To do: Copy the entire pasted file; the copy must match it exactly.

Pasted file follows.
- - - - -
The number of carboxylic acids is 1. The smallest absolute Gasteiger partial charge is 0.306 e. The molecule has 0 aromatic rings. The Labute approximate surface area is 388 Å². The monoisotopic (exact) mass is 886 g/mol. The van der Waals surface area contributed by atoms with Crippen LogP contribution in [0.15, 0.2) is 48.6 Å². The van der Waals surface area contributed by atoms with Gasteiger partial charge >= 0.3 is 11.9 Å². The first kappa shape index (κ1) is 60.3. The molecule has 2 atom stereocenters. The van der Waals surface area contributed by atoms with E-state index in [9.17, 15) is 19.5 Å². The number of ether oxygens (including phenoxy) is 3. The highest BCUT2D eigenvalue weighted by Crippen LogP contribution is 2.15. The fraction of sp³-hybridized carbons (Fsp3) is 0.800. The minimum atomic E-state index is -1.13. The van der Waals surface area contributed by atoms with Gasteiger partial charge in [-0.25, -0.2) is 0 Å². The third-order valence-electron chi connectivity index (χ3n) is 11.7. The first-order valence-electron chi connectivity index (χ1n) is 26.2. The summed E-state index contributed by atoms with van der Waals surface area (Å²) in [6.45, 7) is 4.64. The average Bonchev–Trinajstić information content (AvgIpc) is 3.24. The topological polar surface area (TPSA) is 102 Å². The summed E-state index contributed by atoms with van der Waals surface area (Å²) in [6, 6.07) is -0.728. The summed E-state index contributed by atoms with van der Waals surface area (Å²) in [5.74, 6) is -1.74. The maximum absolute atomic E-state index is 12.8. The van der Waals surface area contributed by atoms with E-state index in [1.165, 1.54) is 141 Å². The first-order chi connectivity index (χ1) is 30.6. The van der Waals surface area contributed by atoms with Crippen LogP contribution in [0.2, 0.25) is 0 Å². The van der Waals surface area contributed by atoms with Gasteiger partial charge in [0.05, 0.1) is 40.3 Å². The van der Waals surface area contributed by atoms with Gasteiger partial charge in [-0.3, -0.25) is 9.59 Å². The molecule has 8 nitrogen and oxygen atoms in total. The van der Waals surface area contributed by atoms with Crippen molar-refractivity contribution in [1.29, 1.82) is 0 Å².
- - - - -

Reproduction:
The number of carboxylic acids is 1. The smallest absolute Gasteiger partial charge is 0.306 e. The molecule has 0 aromatic rings. The Labute approximate surface area is 388 Å². The monoisotopic (exact) mass is 886 g/mol. The van der Waals surface area contributed by atoms with Crippen LogP contribution in [0.15, 0.2) is 48.6 Å². The van der Waals surface area contributed by atoms with Gasteiger partial charge >= 0.3 is 11.9 Å². The first kappa shape index (κ1) is 60.3. The molecule has 2 atom stereocenters. The van der Waals surface area contributed by atoms with E-state index in [9.17, 15) is 19.5 Å². The number of ether oxygens (including phenoxy) is 3. The highest BCUT2D eigenvalue weighted by Crippen LogP contribution is 2.15. The fraction of sp³-hybridized carbons (Fsp3) is 0.800. The minimum atomic E-state index is -1.13. The van der Waals surface area contributed by atoms with Gasteiger partial charge in [-0.25, -0.2) is 0 Å². The third-order valence-electron chi connectivity index (χ3n) is 11.7. The first-order valence-electron chi connectivity index (χ1n) is 26.2. The summed E-state index contributed by atoms with van der Waals surface area (Å²) in [6.45, 7) is 4.64. The average Bonchev–Trinajstić information content (AvgIpc) is 3.24. The topological polar surface area (TPSA) is 102 Å². The summed E-state index contributed by atoms with van der Waals surface area (Å²) in [6, 6.07) is -0.728. The summed E-state index contributed by atoms with van der Waals surface area (Å²) in [5.74, 6) is -1.74. The maximum absolute atomic E-state index is 12.8. The van der Waals surface area contributed by atoms with E-state index in [1.165, 1.54) is 141 Å². The first-order chi connectivity index (χ1) is 30.6. The van der Waals surface area contributed by atoms with Crippen LogP contribution in [0.2, 0.25) is 0 Å². The van der Waals surface area contributed by atoms with Gasteiger partial charge in [0.05, 0.1) is 40.3 Å². The van der Waals surface area contributed by atoms with Gasteiger partial charge in [-0.3, -0.25) is 9.59 Å². The molecule has 8 nitrogen and oxygen atoms in total. The van der Waals surface area contributed by atoms with Crippen molar-refractivity contribution in [1.29, 1.82) is 0 Å².